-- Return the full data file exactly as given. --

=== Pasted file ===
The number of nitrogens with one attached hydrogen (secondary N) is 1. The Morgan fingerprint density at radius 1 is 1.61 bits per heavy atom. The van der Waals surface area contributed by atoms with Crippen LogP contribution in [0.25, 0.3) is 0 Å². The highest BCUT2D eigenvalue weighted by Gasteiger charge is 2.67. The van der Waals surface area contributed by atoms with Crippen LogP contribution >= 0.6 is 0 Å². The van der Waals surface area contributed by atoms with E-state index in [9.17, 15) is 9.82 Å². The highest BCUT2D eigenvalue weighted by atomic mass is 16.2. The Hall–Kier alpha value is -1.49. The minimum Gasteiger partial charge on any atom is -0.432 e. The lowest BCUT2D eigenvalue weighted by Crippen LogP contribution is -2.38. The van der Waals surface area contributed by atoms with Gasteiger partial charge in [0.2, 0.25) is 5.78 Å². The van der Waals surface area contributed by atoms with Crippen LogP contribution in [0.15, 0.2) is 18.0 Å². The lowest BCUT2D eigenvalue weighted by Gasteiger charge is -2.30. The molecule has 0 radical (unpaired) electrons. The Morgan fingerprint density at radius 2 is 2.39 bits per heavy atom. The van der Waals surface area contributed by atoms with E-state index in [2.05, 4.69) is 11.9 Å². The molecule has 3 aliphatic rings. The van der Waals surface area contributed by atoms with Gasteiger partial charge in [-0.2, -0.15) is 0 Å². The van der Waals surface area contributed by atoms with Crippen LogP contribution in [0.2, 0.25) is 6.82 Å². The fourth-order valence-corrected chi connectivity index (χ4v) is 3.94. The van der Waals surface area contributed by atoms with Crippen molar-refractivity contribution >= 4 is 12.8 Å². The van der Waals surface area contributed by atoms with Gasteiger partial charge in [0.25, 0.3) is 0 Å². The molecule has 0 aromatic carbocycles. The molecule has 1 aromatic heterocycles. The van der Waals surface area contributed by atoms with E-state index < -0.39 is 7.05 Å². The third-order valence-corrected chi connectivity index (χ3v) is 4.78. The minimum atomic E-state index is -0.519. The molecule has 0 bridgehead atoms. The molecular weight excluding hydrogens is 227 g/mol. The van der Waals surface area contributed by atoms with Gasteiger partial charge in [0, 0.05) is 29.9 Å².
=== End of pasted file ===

The number of nitrogens with one attached hydrogen (secondary N) is 1. The Morgan fingerprint density at radius 1 is 1.61 bits per heavy atom. The van der Waals surface area contributed by atoms with Crippen LogP contribution in [0.25, 0.3) is 0 Å². The highest BCUT2D eigenvalue weighted by Gasteiger charge is 2.67. The van der Waals surface area contributed by atoms with Crippen LogP contribution >= 0.6 is 0 Å². The van der Waals surface area contributed by atoms with E-state index in [9.17, 15) is 9.82 Å². The highest BCUT2D eigenvalue weighted by atomic mass is 16.2. The Hall–Kier alpha value is -1.49. The minimum Gasteiger partial charge on any atom is -0.432 e. The lowest BCUT2D eigenvalue weighted by Crippen LogP contribution is -2.38. The van der Waals surface area contributed by atoms with Gasteiger partial charge in [0.2, 0.25) is 5.78 Å². The van der Waals surface area contributed by atoms with Crippen LogP contribution in [0.15, 0.2) is 18.0 Å². The lowest BCUT2D eigenvalue weighted by Gasteiger charge is -2.30. The molecule has 0 radical (unpaired) electrons. The Morgan fingerprint density at radius 2 is 2.39 bits per heavy atom. The van der Waals surface area contributed by atoms with E-state index in [2.05, 4.69) is 11.9 Å². The molecule has 3 aliphatic rings. The van der Waals surface area contributed by atoms with Gasteiger partial charge in [-0.2, -0.15) is 0 Å². The van der Waals surface area contributed by atoms with Crippen LogP contribution in [0.2, 0.25) is 6.82 Å². The fourth-order valence-corrected chi connectivity index (χ4v) is 3.94. The van der Waals surface area contributed by atoms with Crippen molar-refractivity contribution >= 4 is 12.8 Å². The van der Waals surface area contributed by atoms with Gasteiger partial charge in [0.25, 0.3) is 0 Å². The molecule has 0 aromatic carbocycles. The molecule has 1 aromatic heterocycles. The van der Waals surface area contributed by atoms with E-state index < -0.39 is 7.05 Å². The third-order valence-corrected chi connectivity index (χ3v) is 4.78. The minimum atomic E-state index is -0.519. The molecule has 0 bridgehead atoms. The molecular weight excluding hydrogens is 227 g/mol. The van der Waals surface area contributed by atoms with Gasteiger partial charge in [0, 0.05) is 29.9 Å².